BI warns public vs fake CFO certificates


The Bureau of Immigration (BI) \cautioned the travelling public against the circulation of fake Commission on Filipinos Overseas (CFO) Guidance and Counseling Program (GCP) certificates sold by scammers.

BI Commissioner Norman Tansingco issued the warning following the interception of two departing Filipinas carrying fake GCP certificates at the Ninoy Aquino International Airport.

The GCP is a required pre-departure seminar conducted by the CFO aiming to equip Filipinos in intermarriages and bi-national relationships with adequate information on the realities of cultural and social realities overseas.

The certificates purport to show that holders have attended the GCP and therefore can leave for abroad.

The passengers, who attempted to leave the country in two separate occasions, were intercepted by primary inspectors after suspecting the authenticity of the documents they presented. They were also unable to present the official digital copy of the certificate supposedly issued by the CFO.

One victim, who was supposed to leave the country last April 30 with her Indian boyfriend, disclosed that she acquired the fake certificate from a stranger who approached her near the CFO office for a fee of P2,000.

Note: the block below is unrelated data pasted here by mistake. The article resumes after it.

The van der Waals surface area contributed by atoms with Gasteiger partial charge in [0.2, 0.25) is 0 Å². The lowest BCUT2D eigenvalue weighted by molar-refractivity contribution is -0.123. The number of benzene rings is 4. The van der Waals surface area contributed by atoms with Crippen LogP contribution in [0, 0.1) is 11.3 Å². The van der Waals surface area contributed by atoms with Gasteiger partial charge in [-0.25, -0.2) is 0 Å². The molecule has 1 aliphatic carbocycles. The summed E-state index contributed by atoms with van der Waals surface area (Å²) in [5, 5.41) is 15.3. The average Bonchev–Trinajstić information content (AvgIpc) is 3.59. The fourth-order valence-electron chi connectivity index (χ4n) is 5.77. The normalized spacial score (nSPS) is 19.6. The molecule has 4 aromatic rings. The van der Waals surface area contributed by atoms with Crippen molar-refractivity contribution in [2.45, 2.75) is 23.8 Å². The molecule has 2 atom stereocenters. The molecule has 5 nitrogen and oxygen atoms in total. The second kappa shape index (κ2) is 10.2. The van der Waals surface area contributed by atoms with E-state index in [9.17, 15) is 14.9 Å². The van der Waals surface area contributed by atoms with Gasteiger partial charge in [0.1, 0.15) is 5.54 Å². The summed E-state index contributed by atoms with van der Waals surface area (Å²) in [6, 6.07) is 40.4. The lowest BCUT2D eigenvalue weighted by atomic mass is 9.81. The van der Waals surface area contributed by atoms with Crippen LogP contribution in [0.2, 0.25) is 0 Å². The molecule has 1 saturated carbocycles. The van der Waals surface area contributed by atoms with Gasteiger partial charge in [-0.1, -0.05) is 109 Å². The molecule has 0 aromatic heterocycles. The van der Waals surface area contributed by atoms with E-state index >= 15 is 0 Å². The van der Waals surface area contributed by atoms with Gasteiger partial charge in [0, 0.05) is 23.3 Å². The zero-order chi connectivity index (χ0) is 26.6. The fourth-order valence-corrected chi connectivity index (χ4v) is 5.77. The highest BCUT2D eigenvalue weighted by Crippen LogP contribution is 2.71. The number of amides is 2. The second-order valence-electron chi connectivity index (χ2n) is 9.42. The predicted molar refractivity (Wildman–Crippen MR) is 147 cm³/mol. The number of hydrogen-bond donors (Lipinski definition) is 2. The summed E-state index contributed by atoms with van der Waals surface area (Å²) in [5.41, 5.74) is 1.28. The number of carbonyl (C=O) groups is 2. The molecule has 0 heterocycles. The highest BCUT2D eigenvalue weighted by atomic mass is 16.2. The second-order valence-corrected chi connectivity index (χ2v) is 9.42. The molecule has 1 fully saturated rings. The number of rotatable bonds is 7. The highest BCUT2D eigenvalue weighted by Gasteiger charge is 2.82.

The other victim, a girlfriend of a Hong Kong national who attempted to depart last May 3, allegedly employed the help of a certain Ana she met online, to whom she paid P5,000 for the fake CFO certificate.

The CFO officer stationed at the airport then confirmed that the GCP certificates were fraudulent.

Tansingco then explained the importance of the GCP in countering human trafficking.

“The government imposed the pre-departure counseling services to deter trafficking in the guise of marriage and the mail-order bride scheme. This is also to ensure that migrating Filipinos know their available support network abroad in times of distress,” he said. “Always verify the legitimacy of your transactions with authorized CFO agents only,” the BI Chief added.

The women were turned over to the Inter-Agency Council Against Trafficking (IACAT)

for further investigation.

Catherine R. Cueto

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